The Agar Mouse & Other Lab Pranks
The many long hours spent in close contact with your laboratory colleagues often leads to that inevitable consequence of workplace claustrophobia: co-worker pranking. Fortunately, the lab is a work environment that offers up the potential for a variety of creative, inventive, and destructive pranks, and we’ve chosen to detail many of our favorites here. Warning: some of these pranks, if implemented beyond our own comic imaginations, could result in severe injury, death, or at the very least, expulsion. But hey, if you’re looking for a fast way out of grad school, might as well do it in style!
1) The Agar Mouse (& variants thereof)
I swear my labmate and I thought this one up before encountering either incarnation of The Office, where similar mischief was performed using boring old Jello. But nothing makes the lab tech feel more appreciated than showing up to work to find her computer mouse entirely encased in agarose gelatin. We found our best success with a concentration of approximately 2-3% agar…okay, so we tried to do 4%, but didn’t realize how much volume you need to completely submerge a mouse. Other potential agar-encasing items: forceps, pipetter, USB drive, laser pointer (stuck in the “on” position would be nice), actual mouse (preferably dead).
2) The Data Shell Game
No lab resource is more precious than a researcher’s data, yet backup habits are never quite what they should be. Teach your colleagues a hilarious lesson about proper data precautions with a few clicks of a mouse. If the lab has a departmental server or an external hard drive for backing up data, hide the prankee’s data folder in another person’s folder, or just change the name. Bonus points for faking a hack, either by changing all the file names or having them link to corrupt versions of their gel .jpgs and sample traces. Warning: if you should try this prank on someone within six months of graduating, be sure to hide all sharp objects from the immediate region surrounding their computer before execution of said prank.
3) The Unfortunate Screensaver
“Hey, can I borrow your laptop for my joint lab meeting talk?”
“Sure thing, Bob, let me just close a few programs down first. [Evil laughter]”
“Did you just say ‘[Evil laughter]’?”
“Uh, no, no I didn’t.”
So this one may not be uniquely scientific, but the comedy factor is ratcheted up a few notches when an endlessly boring talk on knockouts of assorted developmental genes is interrupted by a picture series of Santa Claus having a three-way with two female elves. Be sure to ask a long, convoluted question that will require a similarly lengthy answer in order to trigger the screensaver onset.
Alternate version: More and more presentations contain movie files…I think you know what to do.
4) Artificial Flavoring
Most labs have signs explicitly stating that eating and drinking are not allowed, due to radioactivity or animals or whatever. Most lab workers go out of their way to ignore these warnings. Teach these irresponsible violators of lab safety tenets a lesson by spiking their morning coffee with any number of common lab bench chemicals. Choosing the proper chemical is paramount: on one end of the spectrum, sucrose will merely make their beverage more delicious, while something like sodium hydroxide (which causes chemical burns and “temporary loss of hair”) may be a bit extreme for pranks amongst friends. You’re probably best off looking for items that don’t have the orange X or a skull-and-crossbones or end in “toxin,” even if it means something routine like sodium chloride or 95% ethanol (surprise, you’re drunk!).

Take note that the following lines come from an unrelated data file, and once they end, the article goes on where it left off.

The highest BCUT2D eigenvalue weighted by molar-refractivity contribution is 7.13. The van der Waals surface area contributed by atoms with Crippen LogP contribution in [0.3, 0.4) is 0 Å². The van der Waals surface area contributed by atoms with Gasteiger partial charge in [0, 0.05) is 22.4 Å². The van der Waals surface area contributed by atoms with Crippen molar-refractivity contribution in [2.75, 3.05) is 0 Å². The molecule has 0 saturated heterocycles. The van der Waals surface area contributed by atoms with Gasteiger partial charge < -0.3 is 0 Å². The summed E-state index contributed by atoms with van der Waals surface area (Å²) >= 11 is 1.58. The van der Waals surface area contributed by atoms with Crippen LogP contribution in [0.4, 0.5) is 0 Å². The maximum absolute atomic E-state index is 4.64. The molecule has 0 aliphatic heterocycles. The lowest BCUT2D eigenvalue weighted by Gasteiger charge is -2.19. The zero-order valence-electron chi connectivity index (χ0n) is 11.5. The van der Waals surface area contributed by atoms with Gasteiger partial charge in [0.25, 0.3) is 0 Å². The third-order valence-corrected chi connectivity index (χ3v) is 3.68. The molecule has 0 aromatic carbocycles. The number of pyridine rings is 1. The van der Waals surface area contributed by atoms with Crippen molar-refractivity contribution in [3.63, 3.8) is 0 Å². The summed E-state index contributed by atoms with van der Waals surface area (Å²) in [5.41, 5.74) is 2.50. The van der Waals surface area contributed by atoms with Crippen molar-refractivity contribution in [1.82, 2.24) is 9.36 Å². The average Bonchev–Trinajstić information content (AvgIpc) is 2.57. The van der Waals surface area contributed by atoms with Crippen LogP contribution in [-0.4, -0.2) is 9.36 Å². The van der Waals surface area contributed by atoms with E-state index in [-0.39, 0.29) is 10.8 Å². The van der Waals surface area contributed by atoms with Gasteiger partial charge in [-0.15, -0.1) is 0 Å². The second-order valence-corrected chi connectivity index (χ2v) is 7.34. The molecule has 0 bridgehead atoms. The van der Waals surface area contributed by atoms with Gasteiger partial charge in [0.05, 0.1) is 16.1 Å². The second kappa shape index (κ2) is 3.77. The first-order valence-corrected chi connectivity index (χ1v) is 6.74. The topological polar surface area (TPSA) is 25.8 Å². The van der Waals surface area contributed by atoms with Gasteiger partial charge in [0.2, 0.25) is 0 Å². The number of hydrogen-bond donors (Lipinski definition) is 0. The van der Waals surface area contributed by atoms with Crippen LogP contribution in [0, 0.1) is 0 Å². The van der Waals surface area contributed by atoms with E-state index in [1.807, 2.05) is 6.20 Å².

5) Bombardment (One for the Physicists)
“Hey Bob, did you lose your wallet?”
“Why, yes, I did, have you seen it?”
“I think so, isn’t that your wallet in the particle accelerator?”
“Yeah, it is! Let me go grab it”
[buttons pushed, giggles stifled]
[Over intercom]: “Guess who’s being bombarded with neutrinos!”
“Oh you guys…”
6) The Stockholm Switcheroo (for senior scientists)
We’ve heard of famous researchers that become so depressed after the Nobel committee announcements each year that they don’t come in to work for days. Nothing can turn bitterness over a lifetime devoted to the plodding advancement of scientific knowledge into momentary (if illusory) joy more than a well-timed, heavily accented call from someone named Christoffer Jonsson. Make sure that whoever is playing the Swede doesn’t specifically ask for anyone in particular; just start with an introduction and hearty congratulations, follow up with scheduling information about accepting the reward, and conclude with the following:
“Well, congratulations, Dr. [Insert name of arch-competitor here].”
“Than – wait, did you say [competitor’s name]? This isn’t him. You mean [senior scientists’ own name].”
“No, I’m calling for [competitor]…”
“Oh my goodness, I think I’ve made a horrible mistake. Please accept my apologies and have a nice day.”
7) Grab Bag
- Trip and “accidentally” poke labmate with needle, tell them it was nothing dangerous, then conspicuously try to hide bottle labeled “BIRD FLU.”
- Rig the eye-wash machine to spray ketchup and mustard instead of water.
- Switch the cage cards on the genetic mouse line your friend has spent 15 months breeding. (Advanced version: switch the mice)
- Rat in the desk drawer
- Rat in the autoclave
- Rat in the de-ionized water tank
- Secretly change the page margins on their doctoral thesis from ¼” to 3/8”, thus disqualifying their submission and ruining their scientific career forevermore.
If you gathered everything sporting a "Hello, my name is SCIENCE" nametag in one room, there'd be plenty of shady-looking characters hanging outside the entrance and spilling into the hallway. This column is dedicated to those outliers - often the most interesting individuals in the bunch, even if it's not clear exactly how they fit in.